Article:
EVERY FOURTH OF JULY, my head is filled with an unruly melange of memories: bits and pieces of our history, recalling the brilliant beings who charted a treacherous course away from kingly rule toward liberty, and the many subsequent Independence Day celebrations when orations, rather than fireworks and explosions, were the order of the day.
I don’t run with the flag-waving set. On the contrary, I sometimes wonder whether “liberal patriotism” is an oxymoron. On the Fourth, as the day passes more or less wordlessly, I wonder about the emotions and reservations that impede an intellectual patriotism. Can the impediments to a matter-of-fact, 21st-century dedication to ‘the Union’ ever be redeemed?
Ministering to the sources of impaired patriotism is what I’ve nicknamed “mending the flag.” I used to fantasize about hosting a ‘Mend the Flag’ party, where each guest would be invited to bring and share a poem, song, or personal statement expressive of his or her true feelings about the country. I imagine offerings would run the gamut from stark to comic, from shame to outrage, from sorrow to out-and-out disavowal. Sadly, many Americans live in a country they’re reluctant to own, disillusioned with the federal government, betrayed by its class of supposed statesmen and -women.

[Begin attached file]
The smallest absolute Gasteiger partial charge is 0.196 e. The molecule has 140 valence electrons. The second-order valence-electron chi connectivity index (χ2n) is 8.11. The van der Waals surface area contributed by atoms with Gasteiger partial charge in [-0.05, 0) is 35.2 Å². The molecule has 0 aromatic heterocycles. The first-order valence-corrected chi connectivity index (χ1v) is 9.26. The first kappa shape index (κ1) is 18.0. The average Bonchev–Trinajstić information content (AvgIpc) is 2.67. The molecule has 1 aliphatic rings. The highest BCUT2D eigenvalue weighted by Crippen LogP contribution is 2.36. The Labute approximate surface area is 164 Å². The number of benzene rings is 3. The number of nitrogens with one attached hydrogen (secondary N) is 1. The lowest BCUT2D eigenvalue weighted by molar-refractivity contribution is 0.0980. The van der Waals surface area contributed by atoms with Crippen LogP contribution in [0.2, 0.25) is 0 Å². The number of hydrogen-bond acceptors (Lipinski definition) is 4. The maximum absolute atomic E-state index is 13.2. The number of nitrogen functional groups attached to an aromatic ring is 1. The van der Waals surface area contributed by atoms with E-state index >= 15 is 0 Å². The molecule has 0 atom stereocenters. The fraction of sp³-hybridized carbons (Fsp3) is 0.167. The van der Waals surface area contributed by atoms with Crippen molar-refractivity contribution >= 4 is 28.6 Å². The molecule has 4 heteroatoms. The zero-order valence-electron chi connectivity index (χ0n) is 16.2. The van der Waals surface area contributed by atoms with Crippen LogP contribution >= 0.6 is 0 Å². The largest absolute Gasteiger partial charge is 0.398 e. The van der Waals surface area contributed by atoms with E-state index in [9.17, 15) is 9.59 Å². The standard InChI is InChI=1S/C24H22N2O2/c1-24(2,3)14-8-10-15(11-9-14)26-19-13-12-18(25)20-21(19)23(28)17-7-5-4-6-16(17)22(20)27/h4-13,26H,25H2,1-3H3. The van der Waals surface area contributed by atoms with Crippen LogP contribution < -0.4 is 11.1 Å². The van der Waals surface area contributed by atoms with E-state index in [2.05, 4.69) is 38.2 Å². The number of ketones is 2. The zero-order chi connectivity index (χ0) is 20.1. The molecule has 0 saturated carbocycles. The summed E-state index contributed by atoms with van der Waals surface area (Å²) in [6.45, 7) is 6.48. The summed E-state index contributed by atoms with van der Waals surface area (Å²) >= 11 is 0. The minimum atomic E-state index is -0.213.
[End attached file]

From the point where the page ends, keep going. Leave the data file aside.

Why do such feelings of damaged patriotism matter? They matter because individual liberties are dependent on the health of the collective. The freedom and autonomy that Americans prize depends on preserving and bettering the national order. When Americans turn away from politics in despair or disgust, they increase the odds that government will become ever more corrupt, vulnerable, misguided, and over-weaning. As the sage once said, “All that’s necessary for the triumph of evil is that good men do nothing.” When it comes to republican government, that’s certainly true. On the other hand, the triumph this week of the gay rights cause shows what a minority, when fully mobilized and determined, can do.
Cynicism notwithstanding, disaffected Americans cannot afford to be anything but engaged. With what political energy they have left, they must do what they can to mend the flag.
Image: The first photograph ever taken of the ‘Star-Spangled Banner’
that flew over Fort McHenry and inspired Francis Scott Key to write our national anthem.
The image dates from 1873, when naval officer and writer George Henry Preble
photographed the old flag, then on display at the Boston Navy Yard.